Never let it be said that the BBC’s flagship television programme marking the centenary of the First World War, Britain’s Great War, has had no impact on academic research. Following a flippant comment on Twitter, in response to Jeremy Paxman’s description of members of the British cabinet crying at the outbreak of war, I seem to have rather publicly committed myself to writing an article on British soldiers crying during the First World War.
This is actually slightly less ambitious and out of left field than it might first appear. I have a number of examples of men crying, and commenting on crying in relation to their masculine sense of self, while at the front. I am also actively looking for examples of men showing emotion through tears in hospital. These are examples of men crying as a response to fear or to pain. Following from André Loez’s article in Macleod and Purseigle (eds.), Uncovered Fields: Perspectives in War Studies (Brill, 2004), on French soldiers’ tears, I suspect there are also men who cry out of grief and relief/joy. I would love to find more examples of these, so if anyone comes across any, please do let me know.
I have also been working my way through quite a lot of literature on the history of emotions, as I try to work out my theoretical and methodological approach to the study of masculine subjectivity, something that has definitely changed since I published my book five years ago. This is a fascinating and complicated subject that I will be posting about at greater length in the near future. Having a discrete, concrete project to work on that allows me to put a mass of theory into some sort of practice should be quite a useful discipline. I have always been the sort of researcher who needs to write as she goes, if only to keep my ideas in order.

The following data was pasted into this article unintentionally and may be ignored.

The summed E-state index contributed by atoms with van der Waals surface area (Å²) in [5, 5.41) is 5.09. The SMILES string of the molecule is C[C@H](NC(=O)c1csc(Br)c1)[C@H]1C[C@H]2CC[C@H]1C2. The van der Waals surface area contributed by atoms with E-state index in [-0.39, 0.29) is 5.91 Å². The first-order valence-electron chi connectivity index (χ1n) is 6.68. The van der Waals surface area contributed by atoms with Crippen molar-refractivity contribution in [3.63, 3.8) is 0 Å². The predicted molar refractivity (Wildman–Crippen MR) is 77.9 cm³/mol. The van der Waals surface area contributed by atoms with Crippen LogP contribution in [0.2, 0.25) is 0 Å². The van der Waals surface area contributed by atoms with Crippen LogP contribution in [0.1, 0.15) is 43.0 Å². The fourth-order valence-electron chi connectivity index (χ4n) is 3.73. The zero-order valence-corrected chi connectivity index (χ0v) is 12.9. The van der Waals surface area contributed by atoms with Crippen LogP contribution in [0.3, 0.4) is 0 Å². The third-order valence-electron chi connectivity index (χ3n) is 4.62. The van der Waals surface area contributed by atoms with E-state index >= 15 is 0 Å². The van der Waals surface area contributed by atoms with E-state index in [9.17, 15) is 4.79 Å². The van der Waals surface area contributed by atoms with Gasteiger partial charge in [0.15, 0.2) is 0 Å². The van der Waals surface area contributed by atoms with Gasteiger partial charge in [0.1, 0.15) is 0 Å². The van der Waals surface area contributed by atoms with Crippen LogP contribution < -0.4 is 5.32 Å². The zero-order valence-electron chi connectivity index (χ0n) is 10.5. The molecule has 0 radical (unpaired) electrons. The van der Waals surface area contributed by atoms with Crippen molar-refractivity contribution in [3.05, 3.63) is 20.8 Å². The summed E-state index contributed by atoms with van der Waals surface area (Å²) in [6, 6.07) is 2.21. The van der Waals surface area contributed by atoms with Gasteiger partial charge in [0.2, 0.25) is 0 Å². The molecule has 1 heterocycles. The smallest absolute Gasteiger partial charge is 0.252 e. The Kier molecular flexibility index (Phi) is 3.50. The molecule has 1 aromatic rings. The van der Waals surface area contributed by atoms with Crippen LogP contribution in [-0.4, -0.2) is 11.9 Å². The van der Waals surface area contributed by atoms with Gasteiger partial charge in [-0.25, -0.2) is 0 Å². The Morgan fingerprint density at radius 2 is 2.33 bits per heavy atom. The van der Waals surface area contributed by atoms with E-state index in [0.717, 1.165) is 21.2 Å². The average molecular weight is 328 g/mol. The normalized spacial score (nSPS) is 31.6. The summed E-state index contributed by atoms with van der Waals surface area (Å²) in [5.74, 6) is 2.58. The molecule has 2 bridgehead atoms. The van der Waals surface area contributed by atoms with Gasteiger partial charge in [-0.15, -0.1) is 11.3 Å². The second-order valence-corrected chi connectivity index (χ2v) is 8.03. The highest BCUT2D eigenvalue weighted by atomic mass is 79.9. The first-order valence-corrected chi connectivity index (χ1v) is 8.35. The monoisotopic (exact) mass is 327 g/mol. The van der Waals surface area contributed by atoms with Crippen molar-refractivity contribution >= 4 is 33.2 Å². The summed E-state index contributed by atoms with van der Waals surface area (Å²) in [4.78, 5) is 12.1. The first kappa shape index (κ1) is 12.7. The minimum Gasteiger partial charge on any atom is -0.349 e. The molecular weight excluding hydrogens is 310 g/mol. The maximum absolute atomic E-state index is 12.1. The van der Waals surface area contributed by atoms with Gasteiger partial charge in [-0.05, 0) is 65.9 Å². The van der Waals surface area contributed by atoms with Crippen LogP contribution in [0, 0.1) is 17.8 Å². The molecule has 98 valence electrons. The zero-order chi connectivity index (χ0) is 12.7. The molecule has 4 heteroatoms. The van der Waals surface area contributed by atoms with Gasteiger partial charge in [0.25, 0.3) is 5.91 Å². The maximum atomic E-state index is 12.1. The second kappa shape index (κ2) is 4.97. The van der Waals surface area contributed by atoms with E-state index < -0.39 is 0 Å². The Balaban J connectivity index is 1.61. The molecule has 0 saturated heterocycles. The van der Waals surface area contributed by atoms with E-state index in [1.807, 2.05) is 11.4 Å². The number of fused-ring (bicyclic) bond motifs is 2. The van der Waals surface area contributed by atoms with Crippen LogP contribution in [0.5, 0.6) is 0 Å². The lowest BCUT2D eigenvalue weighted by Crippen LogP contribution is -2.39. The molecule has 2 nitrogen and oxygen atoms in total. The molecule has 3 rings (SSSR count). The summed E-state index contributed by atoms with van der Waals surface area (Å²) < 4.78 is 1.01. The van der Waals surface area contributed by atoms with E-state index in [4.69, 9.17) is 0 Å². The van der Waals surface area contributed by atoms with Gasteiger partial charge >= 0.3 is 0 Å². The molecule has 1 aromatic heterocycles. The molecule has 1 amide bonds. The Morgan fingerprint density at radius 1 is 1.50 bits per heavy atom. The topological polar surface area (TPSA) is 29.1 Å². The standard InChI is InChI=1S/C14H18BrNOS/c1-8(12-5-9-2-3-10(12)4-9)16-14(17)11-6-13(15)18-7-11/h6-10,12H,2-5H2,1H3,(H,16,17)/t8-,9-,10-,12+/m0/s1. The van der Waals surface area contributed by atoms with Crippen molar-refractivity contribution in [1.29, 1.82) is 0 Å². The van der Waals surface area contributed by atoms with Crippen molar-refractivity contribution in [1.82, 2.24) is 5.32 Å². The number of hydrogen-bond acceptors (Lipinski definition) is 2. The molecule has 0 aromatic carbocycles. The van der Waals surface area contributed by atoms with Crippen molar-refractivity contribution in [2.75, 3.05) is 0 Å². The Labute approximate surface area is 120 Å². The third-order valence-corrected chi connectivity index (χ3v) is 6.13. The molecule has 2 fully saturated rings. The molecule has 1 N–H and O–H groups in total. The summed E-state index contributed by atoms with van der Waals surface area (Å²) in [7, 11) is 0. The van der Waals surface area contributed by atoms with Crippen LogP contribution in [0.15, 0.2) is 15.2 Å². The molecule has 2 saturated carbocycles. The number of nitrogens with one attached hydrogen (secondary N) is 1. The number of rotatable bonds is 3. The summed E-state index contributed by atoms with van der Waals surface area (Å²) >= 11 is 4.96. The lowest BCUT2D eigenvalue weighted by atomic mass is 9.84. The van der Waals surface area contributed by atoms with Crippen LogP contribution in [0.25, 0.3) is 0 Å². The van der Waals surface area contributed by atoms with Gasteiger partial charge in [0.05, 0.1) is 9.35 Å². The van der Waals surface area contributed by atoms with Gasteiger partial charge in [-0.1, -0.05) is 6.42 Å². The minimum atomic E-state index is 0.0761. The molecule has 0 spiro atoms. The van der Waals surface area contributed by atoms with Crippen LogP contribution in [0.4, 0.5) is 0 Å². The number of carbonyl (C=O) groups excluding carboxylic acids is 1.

So I will keep hunting for examples of men whose stiff upper lip trembled far more often than we might believe, and work at locating them in the context of the history of emotions in wartime. Thank you, BBC and Twitter, yet another job to add to my list!
It’s a great topic! I have found a couple of examples of men talking about the tears they shed on leaving their families – another dimension to why men might cry.
I would probably classify these as examples of crying from grief, but it would be interesting to know more.
Great blog post and I look forward to reading the finished article. I’ve just finished “Sagittarius Rising” by Cecil Lewis which was published in 1936 and described his experiences as a young fighter pilot on the Western Front in World War One and, following on from this, training pilots for the newly established Chinese Air Force in China in the early 1920s. Not only is it a fine novel, it avoids the whole stiff upper lip thing and quite openly describes his feelings and emotions. I can see if I can dig out some quotations about crying, if you like.
Yes, please! I keep meaning to read ‘Sagittarius Rising’, now I have no excuse for not doing so. Thank you.
I can modestly send you a copy of my article from 2012 on Italian soldiers’ emotions (including tears) if you have (inexplicably!) not read it…
Yes, please! I think I am going to put this one together as a proposal for the Helsinki conference on emotions and warfare so any and all references, particularly historiographic, will be much appreciated.